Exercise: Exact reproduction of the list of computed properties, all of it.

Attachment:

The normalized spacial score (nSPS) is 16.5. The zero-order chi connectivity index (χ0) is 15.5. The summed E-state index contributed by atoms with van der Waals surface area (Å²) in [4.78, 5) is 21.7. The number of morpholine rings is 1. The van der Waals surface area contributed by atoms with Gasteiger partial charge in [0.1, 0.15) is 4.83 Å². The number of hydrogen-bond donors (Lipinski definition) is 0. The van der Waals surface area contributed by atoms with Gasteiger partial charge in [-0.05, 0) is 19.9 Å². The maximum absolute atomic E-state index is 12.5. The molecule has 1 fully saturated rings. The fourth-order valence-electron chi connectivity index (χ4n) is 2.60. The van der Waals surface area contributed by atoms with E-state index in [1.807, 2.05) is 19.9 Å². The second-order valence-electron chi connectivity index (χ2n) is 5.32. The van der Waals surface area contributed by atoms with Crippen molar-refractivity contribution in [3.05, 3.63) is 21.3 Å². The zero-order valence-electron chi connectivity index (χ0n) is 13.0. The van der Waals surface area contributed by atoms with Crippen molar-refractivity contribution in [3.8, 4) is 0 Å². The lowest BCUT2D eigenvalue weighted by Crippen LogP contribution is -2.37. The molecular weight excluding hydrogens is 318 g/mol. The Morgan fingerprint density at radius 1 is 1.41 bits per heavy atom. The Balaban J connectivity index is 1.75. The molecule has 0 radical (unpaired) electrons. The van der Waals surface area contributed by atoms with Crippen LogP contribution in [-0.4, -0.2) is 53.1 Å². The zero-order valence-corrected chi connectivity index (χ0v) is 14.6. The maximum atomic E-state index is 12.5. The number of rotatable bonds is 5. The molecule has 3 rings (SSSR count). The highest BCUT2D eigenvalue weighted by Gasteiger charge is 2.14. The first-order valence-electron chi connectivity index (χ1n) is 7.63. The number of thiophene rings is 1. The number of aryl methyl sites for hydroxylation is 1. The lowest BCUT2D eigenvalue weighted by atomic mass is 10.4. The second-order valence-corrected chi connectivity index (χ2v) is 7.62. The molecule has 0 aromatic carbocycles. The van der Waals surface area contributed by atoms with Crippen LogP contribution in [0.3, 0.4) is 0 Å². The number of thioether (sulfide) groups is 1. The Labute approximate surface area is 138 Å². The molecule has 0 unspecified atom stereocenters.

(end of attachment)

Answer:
The normalized spacial score (nSPS) is 16.5. The zero-order chi connectivity index (χ0) is 15.5. The summed E-state index contributed by atoms with van der Waals surface area (Å²) in [4.78, 5) is 21.7. The number of morpholine rings is 1. The van der Waals surface area contributed by atoms with Gasteiger partial charge in [0.1, 0.15) is 4.83 Å². The number of hydrogen-bond donors (Lipinski definition) is 0. The van der Waals surface area contributed by atoms with Gasteiger partial charge in [-0.05, 0) is 19.9 Å². The maximum absolute atomic E-state index is 12.5. The molecule has 1 fully saturated rings. The fourth-order valence-electron chi connectivity index (χ4n) is 2.60. The van der Waals surface area contributed by atoms with E-state index in [1.807, 2.05) is 19.9 Å². The second-order valence-electron chi connectivity index (χ2n) is 5.32. The van der Waals surface area contributed by atoms with Crippen molar-refractivity contribution in [3.05, 3.63) is 21.3 Å². The zero-order valence-electron chi connectivity index (χ0n) is 13.0. The van der Waals surface area contributed by atoms with Crippen molar-refractivity contribution in [3.8, 4) is 0 Å². The lowest BCUT2D eigenvalue weighted by Crippen LogP contribution is -2.37. The molecular weight excluding hydrogens is 318 g/mol. The Morgan fingerprint density at radius 1 is 1.41 bits per heavy atom. The Balaban J connectivity index is 1.75. The molecule has 0 radical (unpaired) electrons. The van der Waals surface area contributed by atoms with Crippen LogP contribution in [-0.4, -0.2) is 53.1 Å². The zero-order valence-corrected chi connectivity index (χ0v) is 14.6. The maximum atomic E-state index is 12.5. The number of rotatable bonds is 5. The molecule has 3 rings (SSSR count). The highest BCUT2D eigenvalue weighted by Gasteiger charge is 2.14. The first-order valence-electron chi connectivity index (χ1n) is 7.63. The number of thiophene rings is 1. The number of aryl methyl sites for hydroxylation is 1. The lowest BCUT2D eigenvalue weighted by atomic mass is 10.4. The second-order valence-corrected chi connectivity index (χ2v) is 7.62. The molecule has 0 aromatic carbocycles. The van der Waals surface area contributed by atoms with Crippen LogP contribution in [0.3, 0.4) is 0 Å². The number of thioether (sulfide) groups is 1. The Labute approximate surface area is 138 Å². The molecule has 0 unspecified atom stereocenters.